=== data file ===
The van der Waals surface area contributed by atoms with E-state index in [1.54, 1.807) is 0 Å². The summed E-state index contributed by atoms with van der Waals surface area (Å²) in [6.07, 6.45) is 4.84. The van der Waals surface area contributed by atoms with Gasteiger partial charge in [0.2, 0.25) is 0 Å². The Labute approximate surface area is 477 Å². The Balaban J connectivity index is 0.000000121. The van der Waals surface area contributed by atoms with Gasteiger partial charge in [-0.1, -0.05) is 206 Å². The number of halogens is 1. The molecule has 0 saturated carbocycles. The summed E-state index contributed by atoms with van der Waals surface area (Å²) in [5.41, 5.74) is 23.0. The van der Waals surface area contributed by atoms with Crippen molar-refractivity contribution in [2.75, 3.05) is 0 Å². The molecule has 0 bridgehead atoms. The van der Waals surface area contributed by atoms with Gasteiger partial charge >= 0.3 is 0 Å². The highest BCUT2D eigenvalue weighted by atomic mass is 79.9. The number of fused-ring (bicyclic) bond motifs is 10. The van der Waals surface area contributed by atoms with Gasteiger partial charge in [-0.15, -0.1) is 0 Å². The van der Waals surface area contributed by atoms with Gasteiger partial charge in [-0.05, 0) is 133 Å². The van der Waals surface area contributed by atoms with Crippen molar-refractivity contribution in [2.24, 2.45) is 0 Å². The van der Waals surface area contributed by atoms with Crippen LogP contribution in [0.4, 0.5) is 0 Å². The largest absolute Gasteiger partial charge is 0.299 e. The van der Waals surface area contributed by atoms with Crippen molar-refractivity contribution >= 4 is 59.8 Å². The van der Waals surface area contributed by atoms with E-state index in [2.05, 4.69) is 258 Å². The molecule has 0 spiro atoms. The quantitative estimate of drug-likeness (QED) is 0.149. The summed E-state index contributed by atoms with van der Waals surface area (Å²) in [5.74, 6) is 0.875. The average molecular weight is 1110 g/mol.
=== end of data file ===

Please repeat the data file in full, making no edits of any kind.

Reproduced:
The van der Waals surface area contributed by atoms with E-state index in [1.54, 1.807) is 0 Å². The summed E-state index contributed by atoms with van der Waals surface area (Å²) in [6.07, 6.45) is 4.84. The van der Waals surface area contributed by atoms with Gasteiger partial charge in [0.2, 0.25) is 0 Å². The Labute approximate surface area is 477 Å². The Balaban J connectivity index is 0.000000121. The van der Waals surface area contributed by atoms with Gasteiger partial charge in [-0.1, -0.05) is 206 Å². The number of halogens is 1. The molecule has 0 saturated carbocycles. The summed E-state index contributed by atoms with van der Waals surface area (Å²) in [5.41, 5.74) is 23.0. The van der Waals surface area contributed by atoms with Crippen molar-refractivity contribution in [2.75, 3.05) is 0 Å². The molecule has 0 bridgehead atoms. The van der Waals surface area contributed by atoms with Gasteiger partial charge >= 0.3 is 0 Å². The highest BCUT2D eigenvalue weighted by atomic mass is 79.9. The number of fused-ring (bicyclic) bond motifs is 10. The van der Waals surface area contributed by atoms with Gasteiger partial charge in [-0.15, -0.1) is 0 Å². The van der Waals surface area contributed by atoms with Gasteiger partial charge in [-0.05, 0) is 133 Å². The van der Waals surface area contributed by atoms with Crippen molar-refractivity contribution in [2.24, 2.45) is 0 Å². The van der Waals surface area contributed by atoms with Crippen LogP contribution in [0.4, 0.5) is 0 Å². The largest absolute Gasteiger partial charge is 0.299 e. The van der Waals surface area contributed by atoms with Crippen molar-refractivity contribution >= 4 is 59.8 Å². The van der Waals surface area contributed by atoms with E-state index in [2.05, 4.69) is 258 Å². The molecule has 0 spiro atoms. The quantitative estimate of drug-likeness (QED) is 0.149. The summed E-state index contributed by atoms with van der Waals surface area (Å²) in [5.74, 6) is 0.875. The average molecular weight is 1110 g/mol.